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The end of the Soviet Man: How ex-USSR states forged their national identities | 30 Years of Freedom, p.3

A woman wraps herself in an old Belarusian national flag as opposition supporters gather near Independence Palace, the residence of Alyaxander Lukashenka, in Minsk, August 2020. Source: AP
The end of the Soviet Man: How ex-USSR states forged their national identities | 30 Years of Freedom, p.3
Article by: Bohdan Ben
Edited by: Sonia Maryn

30 years of independence is a relatively short period for post-Soviet states that were part of the Russian Empire for 150 years and then subjugated by the USSR for the next 45-70 years. In the last 30 years, they have faced a task to not only create democratic institutions but to unify and modernize the nations that could operate them, replacing the artificial “Soviet identity” with a national one.

In the third part of the four-part series, 30 Years of Freedom, ten speakers from Belarus, Ukraine, Georgia, Moldova, Russia, and the Baltics elaborated on how their countries built their national identities and unified their nations after the disintegration of the USSR, key events for nation-building, and how they reappraised their historical narratives.

All four parts are based on the comments of our speakers, including quotes from their published essays:

In 1920, when hopes were high for the creation of an independent Ukraine, Georgia, Belarus, and Baltic states, the national independence struggles were mostly ended with occupation by the USSR. The Baltic states, Moldova, and western Ukraine were engulfed by the “Prison of Nations” a bit later, in 1945, the end of WWII.

During the times of the USSR, communist authorities constructed an artificial “Soviet identity.” In the post-WWII period, its cornerstone was the myth of the Great Patriotic War which attempted to coalesce differing nationalities around the myth of the Great Victory of the Soviet people. At the same, the secret Nazi-Soviet Molotov-Ribbentrop pact was smearing national resistance movements that fought against the Soviets during WWII.

In 1991, at the downfall of the Soviet Union, the national identity and consciousness of the nascent states were still unclear. As sociologists concur, the majority of people in post-Soviet states were disoriented when the USSR fell apart.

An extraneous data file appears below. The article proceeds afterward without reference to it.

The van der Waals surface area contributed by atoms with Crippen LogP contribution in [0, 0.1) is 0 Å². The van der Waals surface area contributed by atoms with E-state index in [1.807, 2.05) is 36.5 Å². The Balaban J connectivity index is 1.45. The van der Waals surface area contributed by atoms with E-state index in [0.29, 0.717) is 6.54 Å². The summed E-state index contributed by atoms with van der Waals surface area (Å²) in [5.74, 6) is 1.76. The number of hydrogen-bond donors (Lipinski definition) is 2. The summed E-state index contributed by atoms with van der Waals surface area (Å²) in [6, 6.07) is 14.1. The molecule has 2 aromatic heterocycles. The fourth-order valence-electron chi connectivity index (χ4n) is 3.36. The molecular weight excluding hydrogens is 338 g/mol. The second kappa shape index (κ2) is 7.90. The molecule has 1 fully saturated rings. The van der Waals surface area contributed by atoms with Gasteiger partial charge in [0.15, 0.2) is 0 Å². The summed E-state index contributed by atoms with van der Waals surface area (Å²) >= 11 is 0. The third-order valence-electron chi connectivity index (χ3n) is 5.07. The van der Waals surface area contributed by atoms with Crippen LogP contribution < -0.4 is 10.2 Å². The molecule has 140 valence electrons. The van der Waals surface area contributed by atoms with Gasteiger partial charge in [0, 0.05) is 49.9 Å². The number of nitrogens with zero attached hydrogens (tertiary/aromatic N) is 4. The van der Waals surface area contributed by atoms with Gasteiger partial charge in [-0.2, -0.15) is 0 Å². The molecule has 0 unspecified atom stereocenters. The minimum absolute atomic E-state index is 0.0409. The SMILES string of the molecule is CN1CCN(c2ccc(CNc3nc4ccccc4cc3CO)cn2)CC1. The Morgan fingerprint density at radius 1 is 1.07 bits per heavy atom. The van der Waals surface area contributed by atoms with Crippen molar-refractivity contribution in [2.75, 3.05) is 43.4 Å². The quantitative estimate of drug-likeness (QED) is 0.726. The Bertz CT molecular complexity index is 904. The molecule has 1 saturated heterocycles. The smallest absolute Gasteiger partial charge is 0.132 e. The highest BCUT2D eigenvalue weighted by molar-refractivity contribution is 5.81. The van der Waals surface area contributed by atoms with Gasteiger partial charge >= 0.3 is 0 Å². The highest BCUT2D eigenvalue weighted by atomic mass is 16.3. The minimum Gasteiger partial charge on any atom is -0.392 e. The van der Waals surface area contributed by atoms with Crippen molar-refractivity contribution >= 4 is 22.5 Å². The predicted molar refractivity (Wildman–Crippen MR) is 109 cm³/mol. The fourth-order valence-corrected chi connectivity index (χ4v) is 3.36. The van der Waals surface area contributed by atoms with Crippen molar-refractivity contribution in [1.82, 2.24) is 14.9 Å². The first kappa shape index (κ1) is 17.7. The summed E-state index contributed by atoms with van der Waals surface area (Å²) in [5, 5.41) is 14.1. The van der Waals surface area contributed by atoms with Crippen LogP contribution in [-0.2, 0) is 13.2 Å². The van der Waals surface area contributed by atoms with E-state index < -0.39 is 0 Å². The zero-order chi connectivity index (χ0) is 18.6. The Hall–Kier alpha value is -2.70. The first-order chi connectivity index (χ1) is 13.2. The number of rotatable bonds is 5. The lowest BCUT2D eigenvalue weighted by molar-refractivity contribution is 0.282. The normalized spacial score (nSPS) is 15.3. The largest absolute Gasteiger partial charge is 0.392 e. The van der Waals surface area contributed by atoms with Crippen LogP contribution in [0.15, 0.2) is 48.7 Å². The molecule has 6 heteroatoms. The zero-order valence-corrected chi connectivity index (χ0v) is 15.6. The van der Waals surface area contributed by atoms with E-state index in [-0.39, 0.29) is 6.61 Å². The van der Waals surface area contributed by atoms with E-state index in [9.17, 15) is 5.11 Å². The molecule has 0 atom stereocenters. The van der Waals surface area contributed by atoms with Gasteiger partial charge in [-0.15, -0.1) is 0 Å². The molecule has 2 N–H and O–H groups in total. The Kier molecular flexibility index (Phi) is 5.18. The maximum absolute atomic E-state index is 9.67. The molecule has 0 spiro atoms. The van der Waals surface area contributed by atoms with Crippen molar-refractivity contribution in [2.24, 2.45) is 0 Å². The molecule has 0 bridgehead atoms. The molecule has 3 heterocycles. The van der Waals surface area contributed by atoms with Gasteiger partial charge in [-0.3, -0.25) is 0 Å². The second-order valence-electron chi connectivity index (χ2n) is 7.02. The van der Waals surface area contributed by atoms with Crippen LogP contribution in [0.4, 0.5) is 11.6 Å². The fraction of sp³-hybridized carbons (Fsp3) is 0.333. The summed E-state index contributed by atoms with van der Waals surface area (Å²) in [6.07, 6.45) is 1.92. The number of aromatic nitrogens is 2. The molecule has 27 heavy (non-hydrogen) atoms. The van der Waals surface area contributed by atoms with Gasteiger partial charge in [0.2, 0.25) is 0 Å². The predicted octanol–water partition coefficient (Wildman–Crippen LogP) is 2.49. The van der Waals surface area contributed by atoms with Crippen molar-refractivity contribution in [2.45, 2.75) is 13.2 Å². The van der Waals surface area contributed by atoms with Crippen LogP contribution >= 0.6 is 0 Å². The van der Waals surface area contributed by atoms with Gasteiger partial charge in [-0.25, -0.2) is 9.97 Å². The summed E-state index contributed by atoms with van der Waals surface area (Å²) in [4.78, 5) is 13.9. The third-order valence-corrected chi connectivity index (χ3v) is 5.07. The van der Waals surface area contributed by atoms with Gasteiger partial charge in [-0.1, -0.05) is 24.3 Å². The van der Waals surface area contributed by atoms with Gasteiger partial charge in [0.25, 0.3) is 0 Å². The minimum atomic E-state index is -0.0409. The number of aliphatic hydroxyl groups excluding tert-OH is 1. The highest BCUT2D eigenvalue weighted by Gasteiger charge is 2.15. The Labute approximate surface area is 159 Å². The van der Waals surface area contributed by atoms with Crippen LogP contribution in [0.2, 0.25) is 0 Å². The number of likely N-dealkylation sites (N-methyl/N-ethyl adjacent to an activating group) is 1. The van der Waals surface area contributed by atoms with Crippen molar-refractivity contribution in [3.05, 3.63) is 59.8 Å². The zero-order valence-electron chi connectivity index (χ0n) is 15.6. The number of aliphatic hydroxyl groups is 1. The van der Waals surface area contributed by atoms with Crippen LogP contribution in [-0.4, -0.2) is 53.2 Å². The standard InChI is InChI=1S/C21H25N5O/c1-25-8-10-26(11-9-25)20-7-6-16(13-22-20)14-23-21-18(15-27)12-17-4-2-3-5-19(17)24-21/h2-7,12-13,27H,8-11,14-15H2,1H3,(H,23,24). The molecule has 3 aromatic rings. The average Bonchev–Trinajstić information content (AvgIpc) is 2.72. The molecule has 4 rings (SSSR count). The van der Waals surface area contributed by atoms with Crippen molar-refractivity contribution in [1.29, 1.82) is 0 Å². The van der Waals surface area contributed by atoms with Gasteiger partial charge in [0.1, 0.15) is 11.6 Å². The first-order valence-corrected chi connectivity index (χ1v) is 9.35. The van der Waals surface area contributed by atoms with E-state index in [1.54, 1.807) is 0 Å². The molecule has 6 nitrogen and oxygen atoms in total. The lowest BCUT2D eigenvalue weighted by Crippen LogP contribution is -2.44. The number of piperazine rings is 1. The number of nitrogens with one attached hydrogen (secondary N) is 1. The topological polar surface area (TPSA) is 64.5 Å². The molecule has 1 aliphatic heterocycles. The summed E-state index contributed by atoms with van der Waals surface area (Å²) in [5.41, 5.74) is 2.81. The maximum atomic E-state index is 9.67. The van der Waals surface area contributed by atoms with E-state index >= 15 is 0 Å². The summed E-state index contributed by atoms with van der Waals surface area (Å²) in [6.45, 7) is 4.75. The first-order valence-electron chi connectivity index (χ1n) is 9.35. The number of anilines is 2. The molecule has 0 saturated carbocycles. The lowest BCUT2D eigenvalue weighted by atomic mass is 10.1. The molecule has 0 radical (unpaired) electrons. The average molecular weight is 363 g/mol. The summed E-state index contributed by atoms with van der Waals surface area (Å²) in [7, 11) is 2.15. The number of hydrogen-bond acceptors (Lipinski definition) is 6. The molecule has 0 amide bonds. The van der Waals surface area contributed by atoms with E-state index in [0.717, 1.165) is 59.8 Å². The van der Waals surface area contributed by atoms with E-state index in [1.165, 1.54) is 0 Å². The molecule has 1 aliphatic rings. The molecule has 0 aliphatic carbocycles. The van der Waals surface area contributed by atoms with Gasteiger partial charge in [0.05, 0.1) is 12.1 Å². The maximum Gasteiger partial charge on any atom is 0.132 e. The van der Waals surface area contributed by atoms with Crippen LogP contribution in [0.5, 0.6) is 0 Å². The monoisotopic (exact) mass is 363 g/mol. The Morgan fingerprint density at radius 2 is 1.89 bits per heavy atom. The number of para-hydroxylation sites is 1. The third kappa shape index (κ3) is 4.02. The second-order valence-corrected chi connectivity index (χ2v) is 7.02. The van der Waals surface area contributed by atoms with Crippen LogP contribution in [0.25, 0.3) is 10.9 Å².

Roughly a third identified themselves merely as residents of a certain town or region. Another third named different identifications, including “Soviet (wo)man” – a popular terminology of the time. Only the last third considered themselves primarily as citizens of the new Ukraine, Belarus, Georgia, and so on.

The issue was further clouded by Soviet demographic policy. On the one hand, it created proxy and quasi-folk national identities, and on the other tried to mix or resettle populations and assimilate them into the Russian world. This largely explains why in the 1990s, the Russian language was popular and people were diffident about the simulacra of their national cultures.

Today things are changing as integral, modern national cultures evolve.

Central to many discussions is the deconstruction of the Great Patriotic War myth: viewing the events of WWII not through a victorious, but a tragic lens, as well as reassessing the role of insurgents who fought against the Red Army.

As our speakers outline in detail, Ukrainians, Moldovans, Belarusians, and Georgians have undergone a difficult process of reassessing WWII and rediscovering key events of their history, in the journey to reach their unique formula for consensus – albeit still fragile.

Lithuania, Latvia, and Estonia tried different ways to deal with strong Russian opposition and prevent the Russification of their states – a process also relevant for other post-Soviet states.

In today’s Russia, the opposition seeks to revive the idea of a democratic Russia and construct a political model for it, contrary to Putin’s narrative of reviving the empire.